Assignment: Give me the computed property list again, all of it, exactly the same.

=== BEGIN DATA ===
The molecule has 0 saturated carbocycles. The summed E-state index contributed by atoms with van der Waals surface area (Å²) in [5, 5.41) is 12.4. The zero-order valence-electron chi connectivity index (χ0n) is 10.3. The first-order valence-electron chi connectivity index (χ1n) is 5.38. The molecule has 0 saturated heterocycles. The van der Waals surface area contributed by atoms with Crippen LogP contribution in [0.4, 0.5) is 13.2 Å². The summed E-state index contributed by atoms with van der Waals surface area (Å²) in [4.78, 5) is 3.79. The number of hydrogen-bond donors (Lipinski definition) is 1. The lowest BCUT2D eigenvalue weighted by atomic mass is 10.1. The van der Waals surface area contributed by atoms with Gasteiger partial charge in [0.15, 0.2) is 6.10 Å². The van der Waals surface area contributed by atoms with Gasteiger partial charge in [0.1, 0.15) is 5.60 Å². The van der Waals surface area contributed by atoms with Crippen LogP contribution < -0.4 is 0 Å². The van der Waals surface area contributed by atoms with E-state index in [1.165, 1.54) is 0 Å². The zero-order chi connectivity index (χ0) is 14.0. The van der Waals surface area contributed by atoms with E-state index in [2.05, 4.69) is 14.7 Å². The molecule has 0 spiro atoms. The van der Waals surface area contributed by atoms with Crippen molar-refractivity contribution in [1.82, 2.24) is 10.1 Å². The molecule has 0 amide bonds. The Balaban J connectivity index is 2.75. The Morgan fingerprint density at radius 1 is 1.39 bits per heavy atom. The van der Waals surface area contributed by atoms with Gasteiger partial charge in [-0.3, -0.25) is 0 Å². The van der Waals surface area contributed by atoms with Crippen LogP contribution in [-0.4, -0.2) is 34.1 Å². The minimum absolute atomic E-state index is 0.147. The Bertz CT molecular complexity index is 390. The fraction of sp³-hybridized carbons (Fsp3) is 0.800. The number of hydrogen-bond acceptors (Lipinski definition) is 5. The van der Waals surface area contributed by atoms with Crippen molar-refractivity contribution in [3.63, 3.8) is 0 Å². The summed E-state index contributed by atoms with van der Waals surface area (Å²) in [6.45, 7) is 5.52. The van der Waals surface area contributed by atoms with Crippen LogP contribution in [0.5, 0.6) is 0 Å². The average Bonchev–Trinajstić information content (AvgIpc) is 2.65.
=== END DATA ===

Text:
The molecule has 0 saturated carbocycles. The summed E-state index contributed by atoms with van der Waals surface area (Å²) in [5, 5.41) is 12.4. The zero-order valence-electron chi connectivity index (χ0n) is 10.3. The first-order valence-electron chi connectivity index (χ1n) is 5.38. The molecule has 0 saturated heterocycles. The van der Waals surface area contributed by atoms with Crippen LogP contribution in [0.4, 0.5) is 13.2 Å². The summed E-state index contributed by atoms with van der Waals surface area (Å²) in [4.78, 5) is 3.79. The number of hydrogen-bond donors (Lipinski definition) is 1. The lowest BCUT2D eigenvalue weighted by atomic mass is 10.1. The van der Waals surface area contributed by atoms with Gasteiger partial charge in [0.15, 0.2) is 6.10 Å². The van der Waals surface area contributed by atoms with Gasteiger partial charge in [0.1, 0.15) is 5.60 Å². The van der Waals surface area contributed by atoms with Crippen LogP contribution < -0.4 is 0 Å². The van der Waals surface area contributed by atoms with E-state index in [1.165, 1.54) is 0 Å². The zero-order chi connectivity index (χ0) is 14.0. The van der Waals surface area contributed by atoms with E-state index in [2.05, 4.69) is 14.7 Å². The molecule has 0 spiro atoms. The van der Waals surface area contributed by atoms with Crippen molar-refractivity contribution in [1.82, 2.24) is 10.1 Å². The molecule has 0 amide bonds. The Balaban J connectivity index is 2.75. The Morgan fingerprint density at radius 1 is 1.39 bits per heavy atom. The van der Waals surface area contributed by atoms with Gasteiger partial charge in [-0.3, -0.25) is 0 Å². The van der Waals surface area contributed by atoms with Crippen LogP contribution in [-0.4, -0.2) is 34.1 Å². The minimum absolute atomic E-state index is 0.147. The Bertz CT molecular complexity index is 390. The fraction of sp³-hybridized carbons (Fsp3) is 0.800. The number of hydrogen-bond acceptors (Lipinski definition) is 5. The van der Waals surface area contributed by atoms with Crippen molar-refractivity contribution in [3.63, 3.8) is 0 Å². The summed E-state index contributed by atoms with van der Waals surface area (Å²) in [6.45, 7) is 5.52. The van der Waals surface area contributed by atoms with Crippen LogP contribution in [0.5, 0.6) is 0 Å². The average Bonchev–Trinajstić information content (AvgIpc) is 2.65.